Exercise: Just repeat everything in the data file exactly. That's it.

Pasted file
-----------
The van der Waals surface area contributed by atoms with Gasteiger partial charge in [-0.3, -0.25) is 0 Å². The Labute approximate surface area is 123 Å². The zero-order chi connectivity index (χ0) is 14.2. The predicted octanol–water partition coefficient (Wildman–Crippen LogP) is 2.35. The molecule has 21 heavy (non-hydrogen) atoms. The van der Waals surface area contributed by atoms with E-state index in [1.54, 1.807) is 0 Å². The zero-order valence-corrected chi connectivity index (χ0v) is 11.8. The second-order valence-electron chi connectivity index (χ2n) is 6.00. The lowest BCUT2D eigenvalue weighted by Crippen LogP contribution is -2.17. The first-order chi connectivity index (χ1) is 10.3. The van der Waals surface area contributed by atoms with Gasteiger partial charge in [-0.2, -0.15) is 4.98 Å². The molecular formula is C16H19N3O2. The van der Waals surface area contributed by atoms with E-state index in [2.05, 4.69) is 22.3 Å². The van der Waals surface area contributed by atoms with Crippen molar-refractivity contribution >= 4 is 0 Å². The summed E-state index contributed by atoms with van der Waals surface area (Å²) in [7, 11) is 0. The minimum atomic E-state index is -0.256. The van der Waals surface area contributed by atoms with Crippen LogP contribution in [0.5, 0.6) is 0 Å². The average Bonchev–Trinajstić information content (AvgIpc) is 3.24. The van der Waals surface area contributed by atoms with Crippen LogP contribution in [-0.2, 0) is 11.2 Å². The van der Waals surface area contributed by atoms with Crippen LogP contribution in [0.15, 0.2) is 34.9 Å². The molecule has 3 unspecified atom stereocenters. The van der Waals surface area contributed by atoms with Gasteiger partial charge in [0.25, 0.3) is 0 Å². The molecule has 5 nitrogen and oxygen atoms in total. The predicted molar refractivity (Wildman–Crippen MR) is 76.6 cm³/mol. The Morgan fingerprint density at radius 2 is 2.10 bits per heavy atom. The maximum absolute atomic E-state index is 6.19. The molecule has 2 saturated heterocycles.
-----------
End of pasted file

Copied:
The van der Waals surface area contributed by atoms with Gasteiger partial charge in [-0.3, -0.25) is 0 Å². The Labute approximate surface area is 123 Å². The zero-order chi connectivity index (χ0) is 14.2. The predicted octanol–water partition coefficient (Wildman–Crippen LogP) is 2.35. The molecule has 21 heavy (non-hydrogen) atoms. The van der Waals surface area contributed by atoms with E-state index in [1.54, 1.807) is 0 Å². The zero-order valence-corrected chi connectivity index (χ0v) is 11.8. The second-order valence-electron chi connectivity index (χ2n) is 6.00. The lowest BCUT2D eigenvalue weighted by Crippen LogP contribution is -2.17. The first-order chi connectivity index (χ1) is 10.3. The van der Waals surface area contributed by atoms with Gasteiger partial charge in [-0.2, -0.15) is 4.98 Å². The molecular formula is C16H19N3O2. The van der Waals surface area contributed by atoms with E-state index in [2.05, 4.69) is 22.3 Å². The van der Waals surface area contributed by atoms with Crippen molar-refractivity contribution >= 4 is 0 Å². The summed E-state index contributed by atoms with van der Waals surface area (Å²) in [7, 11) is 0. The minimum atomic E-state index is -0.256. The van der Waals surface area contributed by atoms with Crippen LogP contribution in [0.5, 0.6) is 0 Å². The average Bonchev–Trinajstić information content (AvgIpc) is 3.24. The van der Waals surface area contributed by atoms with Crippen LogP contribution in [-0.2, 0) is 11.2 Å². The van der Waals surface area contributed by atoms with Crippen LogP contribution in [0.15, 0.2) is 34.9 Å². The molecule has 3 unspecified atom stereocenters. The van der Waals surface area contributed by atoms with Gasteiger partial charge in [0.25, 0.3) is 0 Å². The molecule has 5 nitrogen and oxygen atoms in total. The predicted molar refractivity (Wildman–Crippen MR) is 76.6 cm³/mol. The Morgan fingerprint density at radius 2 is 2.10 bits per heavy atom. The maximum absolute atomic E-state index is 6.19. The molecule has 2 saturated heterocycles.